Financial accounting and management accounting are able to link costs and detect material flows given that environmental accounting does not have established standards in general (Manaset-Llodra, M., 2006). Thus, Lodhia (2003) further explains that accounting set up the culture of an organisation and contains great influences on the success and reliability of a business which will helps the company in building up a good environmental policy. Likewise, it is voluntary for the organisation to adopt or not of the environmental policy and it is fully dependence on the organisation itself whether to take it or not as a module of its business policy (Yakhou and Dorweiler, 2004).
Environmental issues have to be recognised by the organisations for an environmental performance to be efficient and then stick to the control and measurement in accordance with the company's strategic objectives and environmental policy (Clarke and O'Neill, 2006). Environmental accounting delivers internal usage information on environmental to help in making decisions on price, capital budgeting and control overhead (Yakhou and Dorweiler, 2004). Management accounting is here to play a role by presenting several of tools in assisting the organisation to recognise these environmental issues.
Based on the description of Yakhou and Dorweiler (2004), Environmental Management Accounting (EMA) computes the financial costs and benefits which are associated to the environmental. It also measures the environmental taxes for equipment used for pollution control where expenses and capital will be influenced. For tools such as Environmental Cost Accounting (ECA), Letmathe and Doost (2000) justifies that this method is deriving costs efficiently from analysing caused and effect where costs are directly attributable that presenting the every portion of environmental on the processes of business and inputs' real costs. These both tools are similar in a way that costs derived from activities that will affect the environment will be valued and recognised as an expense. Nevertheless, Herath (2005) argues that natural resources have a significant problem in conveying its value in monetary terms where its prices are not easily to be observed. In this manner, management are taking these real costs as consideration and could based on these costs and guide them in the planning, control and supervision and therefore strategies of the business which could aid in complying its environmental policy.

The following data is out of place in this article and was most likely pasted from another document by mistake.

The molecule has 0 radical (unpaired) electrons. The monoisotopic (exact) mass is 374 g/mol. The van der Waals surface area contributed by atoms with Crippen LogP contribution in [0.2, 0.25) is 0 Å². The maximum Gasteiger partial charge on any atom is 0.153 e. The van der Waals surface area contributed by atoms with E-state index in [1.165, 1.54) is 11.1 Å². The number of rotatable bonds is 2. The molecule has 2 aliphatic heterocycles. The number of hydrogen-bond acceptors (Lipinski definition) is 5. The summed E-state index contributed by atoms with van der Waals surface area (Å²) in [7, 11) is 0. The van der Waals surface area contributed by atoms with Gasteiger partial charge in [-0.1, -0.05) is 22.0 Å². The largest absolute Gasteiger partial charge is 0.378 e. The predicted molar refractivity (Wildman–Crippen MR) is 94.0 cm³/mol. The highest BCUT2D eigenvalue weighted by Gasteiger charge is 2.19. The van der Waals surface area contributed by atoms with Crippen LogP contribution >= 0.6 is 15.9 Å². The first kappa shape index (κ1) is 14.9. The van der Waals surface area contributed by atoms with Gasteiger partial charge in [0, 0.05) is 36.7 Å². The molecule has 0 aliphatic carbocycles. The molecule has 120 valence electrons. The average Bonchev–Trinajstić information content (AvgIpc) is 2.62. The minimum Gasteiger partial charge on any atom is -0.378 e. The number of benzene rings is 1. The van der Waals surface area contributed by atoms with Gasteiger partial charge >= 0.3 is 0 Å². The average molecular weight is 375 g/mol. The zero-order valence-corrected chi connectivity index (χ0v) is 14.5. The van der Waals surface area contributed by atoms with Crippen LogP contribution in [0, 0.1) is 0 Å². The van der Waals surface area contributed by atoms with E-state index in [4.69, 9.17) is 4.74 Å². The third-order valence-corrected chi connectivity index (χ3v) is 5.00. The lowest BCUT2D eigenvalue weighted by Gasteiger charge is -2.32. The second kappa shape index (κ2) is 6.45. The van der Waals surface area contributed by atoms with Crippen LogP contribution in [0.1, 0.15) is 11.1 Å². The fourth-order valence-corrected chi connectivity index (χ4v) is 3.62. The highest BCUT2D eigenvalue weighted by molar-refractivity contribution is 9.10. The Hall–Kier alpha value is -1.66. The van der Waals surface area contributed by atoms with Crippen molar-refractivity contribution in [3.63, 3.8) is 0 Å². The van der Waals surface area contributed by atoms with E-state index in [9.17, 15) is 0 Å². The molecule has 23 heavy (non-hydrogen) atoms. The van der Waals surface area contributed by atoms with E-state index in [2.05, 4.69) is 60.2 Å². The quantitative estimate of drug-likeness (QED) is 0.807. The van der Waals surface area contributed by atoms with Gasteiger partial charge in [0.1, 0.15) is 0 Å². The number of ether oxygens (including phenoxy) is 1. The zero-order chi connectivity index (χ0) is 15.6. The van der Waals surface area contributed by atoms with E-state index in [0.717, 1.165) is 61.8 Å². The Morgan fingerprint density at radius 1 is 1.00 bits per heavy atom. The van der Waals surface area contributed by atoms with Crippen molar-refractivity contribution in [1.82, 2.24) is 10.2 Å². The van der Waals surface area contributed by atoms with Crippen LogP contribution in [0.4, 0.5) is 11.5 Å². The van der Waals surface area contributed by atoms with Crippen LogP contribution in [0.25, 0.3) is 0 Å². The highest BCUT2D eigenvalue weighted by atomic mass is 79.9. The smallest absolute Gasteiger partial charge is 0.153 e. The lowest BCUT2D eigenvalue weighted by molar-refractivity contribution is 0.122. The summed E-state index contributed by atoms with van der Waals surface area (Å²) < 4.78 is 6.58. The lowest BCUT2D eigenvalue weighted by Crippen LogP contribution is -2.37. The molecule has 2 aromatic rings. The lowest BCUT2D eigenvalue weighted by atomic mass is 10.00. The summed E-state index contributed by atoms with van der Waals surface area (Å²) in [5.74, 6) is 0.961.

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Life-cycle analysis in Clarke and O'Neill (2006) explanation is also a tool where costs and benefits are distributable to environment impacts and enhancement which as a result generally improve the environmental performance by emphasising the prospects. Additionally, Lodhia (2003) have also discussed on a related tool which is the full cost accounting or life-cycle costing. This tool tries to allocate cost from the activities of the organisation on environment. Thus, it is well understood that organisation will be forced to reduce on activities of possible harmful outcomes after these costs are being taken responsible by the organisation. Herath (2005) added that full cost environmental accounting will only be occupied by companies which have clearly defined foresight on sustainable development. But on the other hand, Herath (2005) further argues that there is another drawback in assessing natural resources where there is a balance in assessing environmental gains and losses which is also perceived when realising costs on the same harm with the readiness to receive compensation and readiness to pay. Thus, adopting tools is vital in developing a strong environmental policy which would not only reduce impacts and yet facilitates in improvement of environmental performance in order for the organisation to be sustained.